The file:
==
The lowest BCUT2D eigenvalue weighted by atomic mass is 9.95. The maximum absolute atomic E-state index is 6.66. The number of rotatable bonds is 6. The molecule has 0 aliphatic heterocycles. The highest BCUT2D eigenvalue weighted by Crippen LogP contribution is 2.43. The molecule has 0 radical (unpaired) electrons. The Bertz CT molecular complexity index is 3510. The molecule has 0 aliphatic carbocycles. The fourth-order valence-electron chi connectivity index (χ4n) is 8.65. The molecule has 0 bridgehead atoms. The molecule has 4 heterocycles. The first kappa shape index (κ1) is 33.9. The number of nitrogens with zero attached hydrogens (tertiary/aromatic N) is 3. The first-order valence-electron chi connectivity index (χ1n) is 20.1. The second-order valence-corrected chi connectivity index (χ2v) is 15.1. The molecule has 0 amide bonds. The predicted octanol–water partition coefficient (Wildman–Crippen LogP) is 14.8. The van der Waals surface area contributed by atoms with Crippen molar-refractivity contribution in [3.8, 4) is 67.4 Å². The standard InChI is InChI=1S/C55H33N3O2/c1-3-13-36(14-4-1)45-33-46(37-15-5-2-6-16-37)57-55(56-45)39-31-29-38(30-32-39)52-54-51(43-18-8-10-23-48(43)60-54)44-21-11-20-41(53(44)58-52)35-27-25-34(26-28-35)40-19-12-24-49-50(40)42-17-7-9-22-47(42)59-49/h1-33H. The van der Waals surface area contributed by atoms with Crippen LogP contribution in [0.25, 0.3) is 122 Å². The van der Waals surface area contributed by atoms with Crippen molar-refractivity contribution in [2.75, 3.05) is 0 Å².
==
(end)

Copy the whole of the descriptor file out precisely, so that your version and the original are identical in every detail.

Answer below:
The lowest BCUT2D eigenvalue weighted by atomic mass is 9.95. The maximum absolute atomic E-state index is 6.66. The number of rotatable bonds is 6. The molecule has 0 aliphatic heterocycles. The highest BCUT2D eigenvalue weighted by Crippen LogP contribution is 2.43. The molecule has 0 radical (unpaired) electrons. The Bertz CT molecular complexity index is 3510. The molecule has 0 aliphatic carbocycles. The fourth-order valence-electron chi connectivity index (χ4n) is 8.65. The molecule has 0 bridgehead atoms. The molecule has 4 heterocycles. The first kappa shape index (κ1) is 33.9. The number of nitrogens with zero attached hydrogens (tertiary/aromatic N) is 3. The first-order valence-electron chi connectivity index (χ1n) is 20.1. The second-order valence-corrected chi connectivity index (χ2v) is 15.1. The molecule has 0 amide bonds. The predicted octanol–water partition coefficient (Wildman–Crippen LogP) is 14.8. The van der Waals surface area contributed by atoms with Crippen molar-refractivity contribution in [3.8, 4) is 67.4 Å². The standard InChI is InChI=1S/C55H33N3O2/c1-3-13-36(14-4-1)45-33-46(37-15-5-2-6-16-37)57-55(56-45)39-31-29-38(30-32-39)52-54-51(43-18-8-10-23-48(43)60-54)44-21-11-20-41(53(44)58-52)35-27-25-34(26-28-35)40-19-12-24-49-50(40)42-17-7-9-22-47(42)59-49/h1-33H. The van der Waals surface area contributed by atoms with Crippen LogP contribution in [0.25, 0.3) is 122 Å². The van der Waals surface area contributed by atoms with Crippen molar-refractivity contribution in [2.75, 3.05) is 0 Å².